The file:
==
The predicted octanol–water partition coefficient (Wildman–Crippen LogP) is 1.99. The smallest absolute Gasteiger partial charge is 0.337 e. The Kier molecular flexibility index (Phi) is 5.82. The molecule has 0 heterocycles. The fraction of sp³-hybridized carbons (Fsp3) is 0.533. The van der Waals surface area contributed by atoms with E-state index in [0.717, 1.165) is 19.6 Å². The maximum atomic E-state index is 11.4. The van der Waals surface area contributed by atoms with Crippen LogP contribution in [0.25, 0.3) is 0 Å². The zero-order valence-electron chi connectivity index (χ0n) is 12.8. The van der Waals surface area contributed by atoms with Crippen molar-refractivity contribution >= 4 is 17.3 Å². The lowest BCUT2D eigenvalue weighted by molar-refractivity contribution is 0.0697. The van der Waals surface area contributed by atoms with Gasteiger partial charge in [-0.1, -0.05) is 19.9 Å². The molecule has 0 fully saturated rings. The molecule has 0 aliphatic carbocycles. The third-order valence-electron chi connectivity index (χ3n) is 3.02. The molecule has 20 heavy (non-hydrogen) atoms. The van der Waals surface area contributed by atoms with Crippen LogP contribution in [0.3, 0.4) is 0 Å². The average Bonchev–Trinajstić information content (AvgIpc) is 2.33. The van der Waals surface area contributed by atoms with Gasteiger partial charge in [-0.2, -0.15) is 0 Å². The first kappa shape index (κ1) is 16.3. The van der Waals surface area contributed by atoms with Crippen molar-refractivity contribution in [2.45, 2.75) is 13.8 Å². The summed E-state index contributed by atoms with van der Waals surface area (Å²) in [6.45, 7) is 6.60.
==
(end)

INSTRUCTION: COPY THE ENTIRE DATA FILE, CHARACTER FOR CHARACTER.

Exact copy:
The predicted octanol–water partition coefficient (Wildman–Crippen LogP) is 1.99. The smallest absolute Gasteiger partial charge is 0.337 e. The Kier molecular flexibility index (Phi) is 5.82. The molecule has 0 heterocycles. The fraction of sp³-hybridized carbons (Fsp3) is 0.533. The van der Waals surface area contributed by atoms with E-state index in [0.717, 1.165) is 19.6 Å². The maximum atomic E-state index is 11.4. The van der Waals surface area contributed by atoms with Crippen LogP contribution in [0.25, 0.3) is 0 Å². The zero-order valence-electron chi connectivity index (χ0n) is 12.8. The van der Waals surface area contributed by atoms with Crippen molar-refractivity contribution >= 4 is 17.3 Å². The lowest BCUT2D eigenvalue weighted by molar-refractivity contribution is 0.0697. The van der Waals surface area contributed by atoms with Gasteiger partial charge in [-0.1, -0.05) is 19.9 Å². The molecule has 0 fully saturated rings. The molecule has 0 aliphatic carbocycles. The third-order valence-electron chi connectivity index (χ3n) is 3.02. The molecule has 20 heavy (non-hydrogen) atoms. The van der Waals surface area contributed by atoms with Crippen LogP contribution in [0.3, 0.4) is 0 Å². The average Bonchev–Trinajstić information content (AvgIpc) is 2.33. The van der Waals surface area contributed by atoms with Gasteiger partial charge in [-0.2, -0.15) is 0 Å². The first kappa shape index (κ1) is 16.3. The van der Waals surface area contributed by atoms with Crippen molar-refractivity contribution in [2.45, 2.75) is 13.8 Å². The summed E-state index contributed by atoms with van der Waals surface area (Å²) in [6.45, 7) is 6.60.